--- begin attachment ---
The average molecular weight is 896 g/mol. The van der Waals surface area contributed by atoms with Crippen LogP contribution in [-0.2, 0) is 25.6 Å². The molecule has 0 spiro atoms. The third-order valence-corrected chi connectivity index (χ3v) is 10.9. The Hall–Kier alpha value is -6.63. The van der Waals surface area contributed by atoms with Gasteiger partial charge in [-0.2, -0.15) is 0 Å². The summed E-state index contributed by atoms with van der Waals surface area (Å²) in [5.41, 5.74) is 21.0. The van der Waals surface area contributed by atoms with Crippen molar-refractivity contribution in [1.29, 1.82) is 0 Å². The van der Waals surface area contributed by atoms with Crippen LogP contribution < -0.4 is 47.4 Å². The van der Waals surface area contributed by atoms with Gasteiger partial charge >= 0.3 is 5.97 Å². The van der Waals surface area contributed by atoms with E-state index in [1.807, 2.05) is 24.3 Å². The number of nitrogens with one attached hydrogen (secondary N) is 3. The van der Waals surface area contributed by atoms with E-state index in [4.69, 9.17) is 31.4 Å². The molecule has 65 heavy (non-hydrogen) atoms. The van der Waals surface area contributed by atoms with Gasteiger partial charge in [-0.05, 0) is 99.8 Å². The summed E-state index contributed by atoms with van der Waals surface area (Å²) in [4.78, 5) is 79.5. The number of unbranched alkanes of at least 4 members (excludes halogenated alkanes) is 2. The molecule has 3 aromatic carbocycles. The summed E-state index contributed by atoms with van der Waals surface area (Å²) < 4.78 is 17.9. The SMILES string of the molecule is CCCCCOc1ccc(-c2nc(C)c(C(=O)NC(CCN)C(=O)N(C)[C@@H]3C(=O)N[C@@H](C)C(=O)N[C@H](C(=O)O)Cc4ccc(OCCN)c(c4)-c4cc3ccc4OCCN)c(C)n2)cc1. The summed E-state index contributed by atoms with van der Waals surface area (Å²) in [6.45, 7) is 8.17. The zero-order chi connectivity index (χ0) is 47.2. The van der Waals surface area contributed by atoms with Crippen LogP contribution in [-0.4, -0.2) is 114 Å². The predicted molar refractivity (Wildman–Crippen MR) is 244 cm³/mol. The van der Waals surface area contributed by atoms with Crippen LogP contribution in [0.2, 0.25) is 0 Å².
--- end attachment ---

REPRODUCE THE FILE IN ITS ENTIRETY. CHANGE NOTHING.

The average molecular weight is 896 g/mol. The van der Waals surface area contributed by atoms with Crippen LogP contribution in [-0.2, 0) is 25.6 Å². The molecule has 0 spiro atoms. The third-order valence-corrected chi connectivity index (χ3v) is 10.9. The Hall–Kier alpha value is -6.63. The van der Waals surface area contributed by atoms with Gasteiger partial charge in [-0.2, -0.15) is 0 Å². The summed E-state index contributed by atoms with van der Waals surface area (Å²) in [5.41, 5.74) is 21.0. The van der Waals surface area contributed by atoms with Crippen molar-refractivity contribution in [1.29, 1.82) is 0 Å². The van der Waals surface area contributed by atoms with Crippen LogP contribution < -0.4 is 47.4 Å². The van der Waals surface area contributed by atoms with Gasteiger partial charge >= 0.3 is 5.97 Å². The van der Waals surface area contributed by atoms with E-state index in [1.807, 2.05) is 24.3 Å². The number of nitrogens with one attached hydrogen (secondary N) is 3. The van der Waals surface area contributed by atoms with E-state index in [4.69, 9.17) is 31.4 Å². The molecule has 65 heavy (non-hydrogen) atoms. The van der Waals surface area contributed by atoms with Gasteiger partial charge in [-0.05, 0) is 99.8 Å². The summed E-state index contributed by atoms with van der Waals surface area (Å²) in [4.78, 5) is 79.5. The number of unbranched alkanes of at least 4 members (excludes halogenated alkanes) is 2. The molecule has 3 aromatic carbocycles. The summed E-state index contributed by atoms with van der Waals surface area (Å²) < 4.78 is 17.9. The SMILES string of the molecule is CCCCCOc1ccc(-c2nc(C)c(C(=O)NC(CCN)C(=O)N(C)[C@@H]3C(=O)N[C@@H](C)C(=O)N[C@H](C(=O)O)Cc4ccc(OCCN)c(c4)-c4cc3ccc4OCCN)c(C)n2)cc1. The summed E-state index contributed by atoms with van der Waals surface area (Å²) in [6.45, 7) is 8.17. The zero-order chi connectivity index (χ0) is 47.2. The van der Waals surface area contributed by atoms with Crippen LogP contribution in [-0.4, -0.2) is 114 Å². The predicted molar refractivity (Wildman–Crippen MR) is 244 cm³/mol. The van der Waals surface area contributed by atoms with Crippen LogP contribution in [0.2, 0.25) is 0 Å².